Models define how an object model maps to a relational model. The model used follows the Entity-Relationship Modelling. This discipline is still very active, even if it was initiated by M. Peter P. Chen in 1976 (one of the most cited and influent paper in computer science (rank 36), see here ). Some other references can be found at the end of this chapter.
Models may be specified in one of two equivalent formats - in python or in XML. Both ways are detailed in this chapter. The next section presents the sample models used in this manual. Section 2.2 then reviews the main concepts of Entity-Relationship Modelling, then each element in a model are examined in details.
The two sections coming after describe how such models map onto, respectively, the python description, or PyModel (sect. 2.4), and the XML description (sect. 2.5).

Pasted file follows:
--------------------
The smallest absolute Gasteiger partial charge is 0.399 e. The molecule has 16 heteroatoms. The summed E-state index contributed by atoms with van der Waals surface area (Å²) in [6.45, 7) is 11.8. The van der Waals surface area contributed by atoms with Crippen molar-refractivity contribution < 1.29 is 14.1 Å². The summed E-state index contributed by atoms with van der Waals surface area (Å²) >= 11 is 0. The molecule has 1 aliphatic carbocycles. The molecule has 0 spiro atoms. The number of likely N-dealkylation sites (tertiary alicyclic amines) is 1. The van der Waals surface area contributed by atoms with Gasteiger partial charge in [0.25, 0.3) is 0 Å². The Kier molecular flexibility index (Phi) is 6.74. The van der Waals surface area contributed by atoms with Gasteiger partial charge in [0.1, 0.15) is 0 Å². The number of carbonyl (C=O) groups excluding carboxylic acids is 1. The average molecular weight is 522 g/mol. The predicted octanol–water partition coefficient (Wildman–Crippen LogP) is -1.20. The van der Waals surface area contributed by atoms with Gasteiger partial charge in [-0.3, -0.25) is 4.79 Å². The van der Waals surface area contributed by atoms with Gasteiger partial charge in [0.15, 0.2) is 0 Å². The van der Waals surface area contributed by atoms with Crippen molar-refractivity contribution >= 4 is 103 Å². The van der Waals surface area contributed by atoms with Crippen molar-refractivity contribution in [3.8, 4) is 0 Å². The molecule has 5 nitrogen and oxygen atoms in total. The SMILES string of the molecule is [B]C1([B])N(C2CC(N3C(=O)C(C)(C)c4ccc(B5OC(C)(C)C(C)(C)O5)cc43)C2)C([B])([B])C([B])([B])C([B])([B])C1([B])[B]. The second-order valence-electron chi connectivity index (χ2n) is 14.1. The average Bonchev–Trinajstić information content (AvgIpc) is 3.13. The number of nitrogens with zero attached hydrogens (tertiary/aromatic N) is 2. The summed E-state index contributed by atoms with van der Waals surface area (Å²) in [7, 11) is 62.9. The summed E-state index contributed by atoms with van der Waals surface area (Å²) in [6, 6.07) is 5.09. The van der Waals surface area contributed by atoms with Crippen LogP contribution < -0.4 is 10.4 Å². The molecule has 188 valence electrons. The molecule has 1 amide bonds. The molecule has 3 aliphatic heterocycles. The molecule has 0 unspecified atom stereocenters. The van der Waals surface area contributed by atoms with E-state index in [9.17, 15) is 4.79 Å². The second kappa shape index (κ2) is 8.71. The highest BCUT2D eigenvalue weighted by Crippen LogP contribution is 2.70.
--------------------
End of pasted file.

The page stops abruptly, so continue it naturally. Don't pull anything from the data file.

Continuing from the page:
Section 2.6 gives some answers to common design-related questions.
Last, section 2.7 presents the tools that help you design and verify the models, and derive from them db-schema and python code.
Some included tools may help you with the design and management of your models: the ZModelizationTool (for Zope) or, alternatively, a collection of command-line scripts. Thus, the easiest way to define a model would be to use the ZModelizationTool inside a Zope instance. However, you do not need a Zope instance to design models, as both PyModels and XML models may be designed in your favorite editor.
Both tools includes some validation logic, so that the common mistakes made when designing a model are identified.
Comments are welcome: Sebastien Bigaret / Modeling Home Page